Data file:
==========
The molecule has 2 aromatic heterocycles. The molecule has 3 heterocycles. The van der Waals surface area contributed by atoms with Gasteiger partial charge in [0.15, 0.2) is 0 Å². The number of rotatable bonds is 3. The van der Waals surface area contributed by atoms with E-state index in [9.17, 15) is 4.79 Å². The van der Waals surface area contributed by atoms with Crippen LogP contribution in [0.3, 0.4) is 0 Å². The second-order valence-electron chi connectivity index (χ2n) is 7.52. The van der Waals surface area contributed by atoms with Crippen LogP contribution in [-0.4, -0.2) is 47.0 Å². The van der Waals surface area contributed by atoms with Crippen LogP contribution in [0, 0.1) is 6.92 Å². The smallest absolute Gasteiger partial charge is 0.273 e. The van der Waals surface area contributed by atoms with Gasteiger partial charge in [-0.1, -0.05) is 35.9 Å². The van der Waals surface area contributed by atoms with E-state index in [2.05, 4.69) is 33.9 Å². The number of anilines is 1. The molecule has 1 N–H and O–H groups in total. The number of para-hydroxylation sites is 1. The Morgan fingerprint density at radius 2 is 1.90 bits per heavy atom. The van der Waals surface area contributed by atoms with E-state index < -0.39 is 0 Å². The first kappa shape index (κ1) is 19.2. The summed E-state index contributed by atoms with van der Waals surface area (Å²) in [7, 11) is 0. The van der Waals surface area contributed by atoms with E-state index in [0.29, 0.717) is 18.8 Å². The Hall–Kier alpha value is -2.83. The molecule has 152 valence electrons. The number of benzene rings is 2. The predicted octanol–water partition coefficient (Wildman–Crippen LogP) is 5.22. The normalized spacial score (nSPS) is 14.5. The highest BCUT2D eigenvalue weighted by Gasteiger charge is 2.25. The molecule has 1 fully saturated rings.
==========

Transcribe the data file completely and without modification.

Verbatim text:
The molecule has 2 aromatic heterocycles. The molecule has 3 heterocycles. The van der Waals surface area contributed by atoms with Gasteiger partial charge in [0.15, 0.2) is 0 Å². The number of rotatable bonds is 3. The van der Waals surface area contributed by atoms with E-state index in [9.17, 15) is 4.79 Å². The van der Waals surface area contributed by atoms with Crippen LogP contribution in [0.3, 0.4) is 0 Å². The second-order valence-electron chi connectivity index (χ2n) is 7.52. The van der Waals surface area contributed by atoms with Crippen LogP contribution in [-0.4, -0.2) is 47.0 Å². The van der Waals surface area contributed by atoms with Crippen LogP contribution in [0, 0.1) is 6.92 Å². The smallest absolute Gasteiger partial charge is 0.273 e. The van der Waals surface area contributed by atoms with Gasteiger partial charge in [-0.1, -0.05) is 35.9 Å². The van der Waals surface area contributed by atoms with E-state index in [2.05, 4.69) is 33.9 Å². The number of anilines is 1. The molecule has 1 N–H and O–H groups in total. The number of para-hydroxylation sites is 1. The Morgan fingerprint density at radius 2 is 1.90 bits per heavy atom. The van der Waals surface area contributed by atoms with E-state index < -0.39 is 0 Å². The first kappa shape index (κ1) is 19.2. The summed E-state index contributed by atoms with van der Waals surface area (Å²) in [7, 11) is 0. The van der Waals surface area contributed by atoms with E-state index in [0.29, 0.717) is 18.8 Å². The Hall–Kier alpha value is -2.83. The molecule has 152 valence electrons. The number of benzene rings is 2. The predicted octanol–water partition coefficient (Wildman–Crippen LogP) is 5.22. The normalized spacial score (nSPS) is 14.5. The highest BCUT2D eigenvalue weighted by Gasteiger charge is 2.25. The molecule has 1 fully saturated rings.